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Recovery Is a Privilege

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Information, and understanding diagnosis in the manner in which I conceptualise it as a prosumer, has framed the way I think about privilege in recovery. There are many forms of privilege people can ‘benefit’ from, most of the time at the expense of others.

During my recovery, I have benefited from the financial, emotional, cultural, and intellectual prowess to move forward in my healing and wellness without bounds. I will make these aspects of privilege, which, without question, intersect recovery, visible to you the reader in an attempt to challenge those who believe anyone can ‘heal’ from their illness.

I can’t help but share a moment from my first internship in social work to shed more light on recovery as a privilege. During that time, I was interning in an end-of-life unit in a regional cancer centre. Every morning, I attended nursing rounds, during which a report was given to the incoming day shift. It was at that time when I first heard the term ‘rehabable’, as in, they are too ridden with cancer, they’re not rehabable.

This concept shocked me, deeply. Perhaps it shocked me because I was embarking on a recovery-based learning trajectory, or because, personally, and professionally, I have always believed that no one is beyond repair.

Slowly, I learned not everyone shared in my philosophy of recovery. The very web of meaning surrounding recovery and healing encircles and intersects with privilege. As time unfolded, I would learn more about the intersectionality of privilege and recovery in mental health and other related fields.

The next learning moment came during my work as a recovery specialist working for a mental health agency. I was a field worker in the inner city of Yonkers, New York. During my work as a peer, I would run in a stumbling block each and every time I meet with an individual. This client would remind me, during my motivational talks, that I have a family, and, in turn, there was a reason I was more successful in my recovery than the other people on my caseload. Looking back on that experience, I can’t help but remember feeling the metaphorical frog in my throat each and every time this client reminded me that my family was the reason I was so successful in my recovery.

There is no question that our supports are crucial in our healing. In terms of healing, only some people have family with a vested interest in their recovery. Not everyone recovering from a major mental health diagnosis has people willing to take on the challenges associated with supporting someone they love in carrying on the fight against mental illness. In fact, the layers of privilege go deeper than just family support.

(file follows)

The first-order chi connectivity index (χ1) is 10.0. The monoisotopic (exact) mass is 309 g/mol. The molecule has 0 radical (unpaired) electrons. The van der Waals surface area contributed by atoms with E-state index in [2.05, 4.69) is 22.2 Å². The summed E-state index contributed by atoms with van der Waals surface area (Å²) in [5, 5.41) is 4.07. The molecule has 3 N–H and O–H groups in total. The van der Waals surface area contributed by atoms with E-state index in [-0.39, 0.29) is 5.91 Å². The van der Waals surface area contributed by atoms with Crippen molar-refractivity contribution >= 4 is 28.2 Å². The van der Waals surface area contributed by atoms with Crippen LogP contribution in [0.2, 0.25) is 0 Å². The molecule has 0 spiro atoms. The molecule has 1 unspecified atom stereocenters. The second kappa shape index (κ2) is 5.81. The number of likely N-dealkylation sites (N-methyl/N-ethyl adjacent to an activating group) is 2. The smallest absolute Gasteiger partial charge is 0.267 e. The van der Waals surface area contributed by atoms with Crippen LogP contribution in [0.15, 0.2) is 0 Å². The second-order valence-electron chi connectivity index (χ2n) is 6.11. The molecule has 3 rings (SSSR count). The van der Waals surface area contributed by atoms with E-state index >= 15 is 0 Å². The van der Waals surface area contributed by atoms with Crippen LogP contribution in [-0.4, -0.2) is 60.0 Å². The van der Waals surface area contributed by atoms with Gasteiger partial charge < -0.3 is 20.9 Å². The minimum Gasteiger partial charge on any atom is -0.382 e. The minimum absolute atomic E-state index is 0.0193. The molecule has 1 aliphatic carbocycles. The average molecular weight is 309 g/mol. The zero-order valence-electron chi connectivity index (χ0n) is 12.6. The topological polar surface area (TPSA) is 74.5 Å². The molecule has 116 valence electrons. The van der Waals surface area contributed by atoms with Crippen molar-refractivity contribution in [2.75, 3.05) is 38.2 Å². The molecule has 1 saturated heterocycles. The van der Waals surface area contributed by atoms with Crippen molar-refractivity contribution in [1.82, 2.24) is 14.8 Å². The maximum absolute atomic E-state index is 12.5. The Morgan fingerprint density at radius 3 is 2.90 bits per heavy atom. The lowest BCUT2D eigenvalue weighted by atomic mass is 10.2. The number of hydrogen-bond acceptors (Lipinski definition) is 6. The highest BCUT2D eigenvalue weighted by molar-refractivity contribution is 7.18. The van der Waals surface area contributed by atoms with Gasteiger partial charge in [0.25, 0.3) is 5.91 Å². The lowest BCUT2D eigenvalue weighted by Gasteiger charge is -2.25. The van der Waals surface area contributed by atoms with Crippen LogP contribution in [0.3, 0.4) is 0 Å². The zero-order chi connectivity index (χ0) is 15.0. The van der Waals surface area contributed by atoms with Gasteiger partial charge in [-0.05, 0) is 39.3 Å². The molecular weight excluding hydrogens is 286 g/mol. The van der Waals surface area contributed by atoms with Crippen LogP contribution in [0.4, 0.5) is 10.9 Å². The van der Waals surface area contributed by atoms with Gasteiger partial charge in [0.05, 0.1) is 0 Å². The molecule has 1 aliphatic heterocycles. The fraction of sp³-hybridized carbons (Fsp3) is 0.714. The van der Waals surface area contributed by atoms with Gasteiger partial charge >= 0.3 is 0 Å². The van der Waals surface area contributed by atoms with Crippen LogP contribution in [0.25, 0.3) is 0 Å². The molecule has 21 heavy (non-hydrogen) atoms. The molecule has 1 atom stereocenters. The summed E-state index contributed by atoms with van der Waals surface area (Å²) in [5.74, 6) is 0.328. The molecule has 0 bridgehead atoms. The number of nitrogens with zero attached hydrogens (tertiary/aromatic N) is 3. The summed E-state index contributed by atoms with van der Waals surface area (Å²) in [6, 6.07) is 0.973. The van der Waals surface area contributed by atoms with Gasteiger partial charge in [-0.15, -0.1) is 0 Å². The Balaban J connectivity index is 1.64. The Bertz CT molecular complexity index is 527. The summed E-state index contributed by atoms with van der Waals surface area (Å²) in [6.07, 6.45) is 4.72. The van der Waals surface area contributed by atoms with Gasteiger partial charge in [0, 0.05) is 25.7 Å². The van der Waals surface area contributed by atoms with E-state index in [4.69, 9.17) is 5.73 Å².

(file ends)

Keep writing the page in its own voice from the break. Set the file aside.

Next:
There is emotional support from friends, from professionals. Financial support in carrying on payment for new medications or housing when the disruptions of symptoms take on forms that cause loss of property, either from self-destruction or misplacement of goods due to memory loss and confusion. Even down to transportation to and from treatment – this all costs money and resources that aren’t available to everyone carrying a mental health diagnosis.

Even deeper are the cultural implications of privilege. Many cultures do not believe in diagnosis. They do not see mental health as something that requires treatment or medical intervention. I am lucky that I come from a background in which my heritage didn’t interfere with me getting the mental health treatment I required from my early adulthood and recovery from schizophrenia.

But, to this day, there are cultures that do not view people exhibiting symptoms from a mental health diagnosis as requiring necessary medical or psychiatric intervention that may be life-saving or life-preserving.

Ultimately, I have been privileged to live out my existence in the manner in which my friends, family, financial status and cultural background have all been key players in hurling me closer to my healing and recovery. Many people continue to struggle without the necessary resources they need to continue moving forward in their journey of carrying a mental health diagnosis.

So, when you encounter people in your life who need help: reach out to them. Point them toward the necessary resources they will need to continue living without bounds. Privilege them with your helping hands and walk alongside them in their recovery.


Image credit: Freepik

Max E. Guttman, LCSW  is a psychotherapist and owner of Recovery Now, a mental health private practice in New York City.


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